Mobility as a Service Models Begin to Emerge
May 9, 2018 | Company Blog
Mobility as a Service (MaaS) — the idea of renting transportation when you need it through a service–has so far been deployed in fragments. First came virtual taxis from businesses like Uber and Lyft that you can hail from your smartphone and a private vehicle appears where and when you need it. Car, bike, and scooter sharing services now offer pay-as-you-go access to vehicles you can drive or ride on your own.
For many, the endgame of MaaS is an end-to-end rent-as-you-go scenario that provides seamless access to any type of mobility service, anywhere, at any time through a mobile app. Most envision that this scenario that will ultimately eliminate the need for private car ownership — at least in cities — with autonomous vehicles on-demand available 24/7 taking you to transit stations, airports or other longer-haul services. In the mean-time, new services are beginning to appear that reshape how we think about vehicle use and ownership.
SBB, the federal railway operator in Switzerland, has launched a program that, for a monthly fee, includes a combination of a car, maintenance, insurance, tolls, bike sharing, taxi service, unlimited train service, and free parking at train stations, depending on the plan. Called SBB Green, the program provides an electric BMW i3 and the rest of the perks for as little as 910 Swiss Francs per month.
In Finland, the Whim app by MaaS Global allows users to plan a trip using multiple modes of travel — car rental or sharing, bus, rail, and bike with a single app. You just enter your location and destination, and you’ll get the whole trip planned, with different options for different budgets. The app is available for free in a pay-as-you go service. Subscriptions are available for frequent users in packages that include unlimited use of each mode of transit for 499 euros per month. Whim plans to integrate air transportation into the app in the future.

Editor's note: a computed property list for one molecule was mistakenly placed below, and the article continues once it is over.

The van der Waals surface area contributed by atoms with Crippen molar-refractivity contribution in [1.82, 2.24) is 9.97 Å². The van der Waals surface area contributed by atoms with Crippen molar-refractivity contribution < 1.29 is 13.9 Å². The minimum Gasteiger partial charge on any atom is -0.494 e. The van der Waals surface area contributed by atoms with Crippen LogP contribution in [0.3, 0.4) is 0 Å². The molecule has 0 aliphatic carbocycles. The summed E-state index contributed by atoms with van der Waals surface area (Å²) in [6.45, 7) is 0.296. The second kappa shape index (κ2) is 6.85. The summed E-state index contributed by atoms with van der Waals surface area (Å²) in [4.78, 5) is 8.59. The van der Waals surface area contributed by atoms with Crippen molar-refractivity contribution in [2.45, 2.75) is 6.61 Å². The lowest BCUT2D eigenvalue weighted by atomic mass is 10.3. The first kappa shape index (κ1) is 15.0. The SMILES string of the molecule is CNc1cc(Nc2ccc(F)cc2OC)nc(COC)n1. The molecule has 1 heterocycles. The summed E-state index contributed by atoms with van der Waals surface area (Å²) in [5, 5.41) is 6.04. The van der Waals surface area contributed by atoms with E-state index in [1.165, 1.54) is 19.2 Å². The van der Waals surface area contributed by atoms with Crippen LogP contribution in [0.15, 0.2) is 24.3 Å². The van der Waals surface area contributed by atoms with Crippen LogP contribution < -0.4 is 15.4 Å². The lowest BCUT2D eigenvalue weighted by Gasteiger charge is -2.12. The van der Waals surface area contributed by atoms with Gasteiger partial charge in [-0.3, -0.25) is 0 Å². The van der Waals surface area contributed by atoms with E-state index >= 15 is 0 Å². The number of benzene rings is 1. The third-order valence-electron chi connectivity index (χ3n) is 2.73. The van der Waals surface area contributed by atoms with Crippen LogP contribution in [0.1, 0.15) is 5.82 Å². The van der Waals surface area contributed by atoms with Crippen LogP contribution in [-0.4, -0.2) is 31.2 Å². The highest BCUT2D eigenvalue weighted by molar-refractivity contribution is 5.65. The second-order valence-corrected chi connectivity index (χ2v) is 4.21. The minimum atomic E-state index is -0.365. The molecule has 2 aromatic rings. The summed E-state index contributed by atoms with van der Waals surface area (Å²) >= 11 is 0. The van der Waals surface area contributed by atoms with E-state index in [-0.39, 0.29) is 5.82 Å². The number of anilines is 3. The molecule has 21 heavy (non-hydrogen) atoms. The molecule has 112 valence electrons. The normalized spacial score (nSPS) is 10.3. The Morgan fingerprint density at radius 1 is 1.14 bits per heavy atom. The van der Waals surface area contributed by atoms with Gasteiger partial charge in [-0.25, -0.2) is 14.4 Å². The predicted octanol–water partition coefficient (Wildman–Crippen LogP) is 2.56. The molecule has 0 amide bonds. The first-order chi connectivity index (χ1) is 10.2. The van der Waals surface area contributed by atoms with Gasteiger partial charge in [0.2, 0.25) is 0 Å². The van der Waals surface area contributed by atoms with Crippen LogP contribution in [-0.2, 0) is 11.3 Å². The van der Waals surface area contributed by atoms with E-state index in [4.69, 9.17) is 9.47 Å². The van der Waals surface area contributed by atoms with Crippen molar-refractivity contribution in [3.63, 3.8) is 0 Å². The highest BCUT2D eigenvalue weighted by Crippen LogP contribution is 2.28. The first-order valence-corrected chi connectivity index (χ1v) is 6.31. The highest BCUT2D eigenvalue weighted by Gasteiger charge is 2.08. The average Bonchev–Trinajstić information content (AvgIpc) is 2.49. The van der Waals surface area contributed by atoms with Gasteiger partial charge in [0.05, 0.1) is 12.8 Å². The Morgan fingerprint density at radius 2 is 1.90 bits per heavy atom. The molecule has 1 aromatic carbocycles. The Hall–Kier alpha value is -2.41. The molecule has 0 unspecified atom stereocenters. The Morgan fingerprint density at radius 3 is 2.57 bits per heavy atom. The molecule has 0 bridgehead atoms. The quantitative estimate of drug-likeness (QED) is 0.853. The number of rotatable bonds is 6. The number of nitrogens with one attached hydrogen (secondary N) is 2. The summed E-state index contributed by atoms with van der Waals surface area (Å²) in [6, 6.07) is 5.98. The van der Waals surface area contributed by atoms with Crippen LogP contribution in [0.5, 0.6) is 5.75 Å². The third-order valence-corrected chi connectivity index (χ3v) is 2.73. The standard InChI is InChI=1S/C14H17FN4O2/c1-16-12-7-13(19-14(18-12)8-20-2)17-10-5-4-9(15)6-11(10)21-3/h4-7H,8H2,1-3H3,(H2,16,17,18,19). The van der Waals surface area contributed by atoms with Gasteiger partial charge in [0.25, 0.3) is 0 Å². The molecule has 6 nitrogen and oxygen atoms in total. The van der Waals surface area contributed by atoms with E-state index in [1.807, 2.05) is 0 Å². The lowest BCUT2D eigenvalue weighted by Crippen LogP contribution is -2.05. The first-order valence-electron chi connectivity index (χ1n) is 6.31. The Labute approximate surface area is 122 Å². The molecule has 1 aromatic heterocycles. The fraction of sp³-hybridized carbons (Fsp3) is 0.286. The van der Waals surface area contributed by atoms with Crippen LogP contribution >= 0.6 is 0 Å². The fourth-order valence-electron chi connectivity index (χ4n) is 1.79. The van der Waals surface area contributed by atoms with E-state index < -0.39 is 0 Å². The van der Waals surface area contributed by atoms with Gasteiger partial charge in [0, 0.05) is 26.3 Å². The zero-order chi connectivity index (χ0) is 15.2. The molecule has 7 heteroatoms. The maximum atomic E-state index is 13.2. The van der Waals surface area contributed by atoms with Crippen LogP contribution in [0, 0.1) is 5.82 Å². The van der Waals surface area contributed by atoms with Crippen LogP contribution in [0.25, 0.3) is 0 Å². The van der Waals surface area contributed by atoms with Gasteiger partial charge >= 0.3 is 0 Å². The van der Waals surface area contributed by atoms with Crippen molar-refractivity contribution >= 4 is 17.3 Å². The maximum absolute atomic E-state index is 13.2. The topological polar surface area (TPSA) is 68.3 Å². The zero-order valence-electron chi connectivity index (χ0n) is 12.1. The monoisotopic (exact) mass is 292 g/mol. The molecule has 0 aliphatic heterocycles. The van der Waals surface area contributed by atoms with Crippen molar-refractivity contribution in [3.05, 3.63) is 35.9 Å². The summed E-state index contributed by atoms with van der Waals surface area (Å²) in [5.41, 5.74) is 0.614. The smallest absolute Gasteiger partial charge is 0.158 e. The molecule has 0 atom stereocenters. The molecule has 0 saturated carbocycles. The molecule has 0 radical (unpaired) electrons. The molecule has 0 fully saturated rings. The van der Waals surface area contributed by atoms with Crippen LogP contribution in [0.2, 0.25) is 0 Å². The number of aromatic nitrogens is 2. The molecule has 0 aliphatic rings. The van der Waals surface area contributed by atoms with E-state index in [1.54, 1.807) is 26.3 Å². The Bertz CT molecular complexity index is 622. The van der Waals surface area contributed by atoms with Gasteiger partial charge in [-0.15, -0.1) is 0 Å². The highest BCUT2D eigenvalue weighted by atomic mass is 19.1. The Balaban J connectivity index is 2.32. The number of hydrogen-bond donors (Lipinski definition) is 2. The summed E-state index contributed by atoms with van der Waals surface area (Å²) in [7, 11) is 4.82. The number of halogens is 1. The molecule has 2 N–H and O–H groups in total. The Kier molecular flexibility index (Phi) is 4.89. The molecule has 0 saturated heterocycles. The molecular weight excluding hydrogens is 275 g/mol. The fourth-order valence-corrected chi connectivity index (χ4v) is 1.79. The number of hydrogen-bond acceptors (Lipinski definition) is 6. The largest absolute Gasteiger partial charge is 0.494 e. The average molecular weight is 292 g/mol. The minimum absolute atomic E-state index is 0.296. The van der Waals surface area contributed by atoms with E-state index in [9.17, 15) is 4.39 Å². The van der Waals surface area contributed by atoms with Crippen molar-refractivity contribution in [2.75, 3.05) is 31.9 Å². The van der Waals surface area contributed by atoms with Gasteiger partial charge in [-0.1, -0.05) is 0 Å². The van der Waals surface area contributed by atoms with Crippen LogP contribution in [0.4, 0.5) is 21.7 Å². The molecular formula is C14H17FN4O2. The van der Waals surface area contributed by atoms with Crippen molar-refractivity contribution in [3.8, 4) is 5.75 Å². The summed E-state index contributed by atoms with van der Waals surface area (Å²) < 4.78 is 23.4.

BMW, Ford, General Motors, Mercedes Benz, Porsche and Volvo, are all offering or planning to offer subscription services that upend traditional vehicle ownership and leasing with the ability to use any new vehicle in the brands’ lineups for a monthly fee. General Motors’ Cadillac division trialed a new Book by Cadillac program in New York and is planning to expand into more markets. The program allows you to use any Cadillac you like, for as long as you like, for $1500 per month. The price includes insurance and maintenance.
It’s not just luxury brands joining the subscription service movement. Other manufacturers have unveiled different models at lower price points. Care by Volvo offers two vehicle options with limited mileage and you can only swap cars once a year — but the price starts at just $600 per month. Ford’s Canvas program only offers used cars, but prices start under $400, inclusive of insurance and maintenance.
The U.S. subscriptions programs don’t include other modes of transit and like the SBB program still they still rely on private autos as a primary means of transportation. Finland’s Whim app books your rides from door-to-door but it is unclear if all the modes of transit are fully synchronized with minimal wait times between segments. But each of these programs take steps to virtualize transit into a subscription service with which users consume mobility like we currently consume software and movies.
Some view these shifts to subscription services by automakers and transit operators as efforts to begin to shift how we think about vehicle use and ownership and to prepare us for psychologically for a MaaS-based future. The ultimate vision of MaaS is to completely digitize to the extent that we will simply rent the means of transit we need when we need it.
Because cities are growing and are expected to continue to grow, the challenge for urban planners will be to move people into, out of, and within cities efficiently and affordably. So far, the additional of ridehailing services like Uber and Lyft have made traffic worse in many urban centers.
Most public agencies don’t have the budgets or the space to add more roads or more transit infrastructure. The promise of MaaS is not in the individual cars but in shared transit that moves more people in fewer vehicles. For this to work, new mobility services will need to be managed and optimized for efficiency — grouping riders and getting them from point A to point B in ways that are economically and environmentally beneficial, that are more efficient than a private auto, and that are synchronized with multiple modes of transit so that wait times are minimized.
This will require more than an app that allows travelers to book rides on multiple modes of transit. It will also require an intelligence in the backend that makes different mobility services aware of one another and coordinates service delivery. A useful analogy might that of an air traffic control tower directing multiple vehicles from different providers to efficiently get travelers into and out of airports. This is the challenge that is our focus at Bestmile — building a platform can communicate with travelers, operators, drivers, and autonomous vehicles and delivers the right vehicle to the right people at the right time.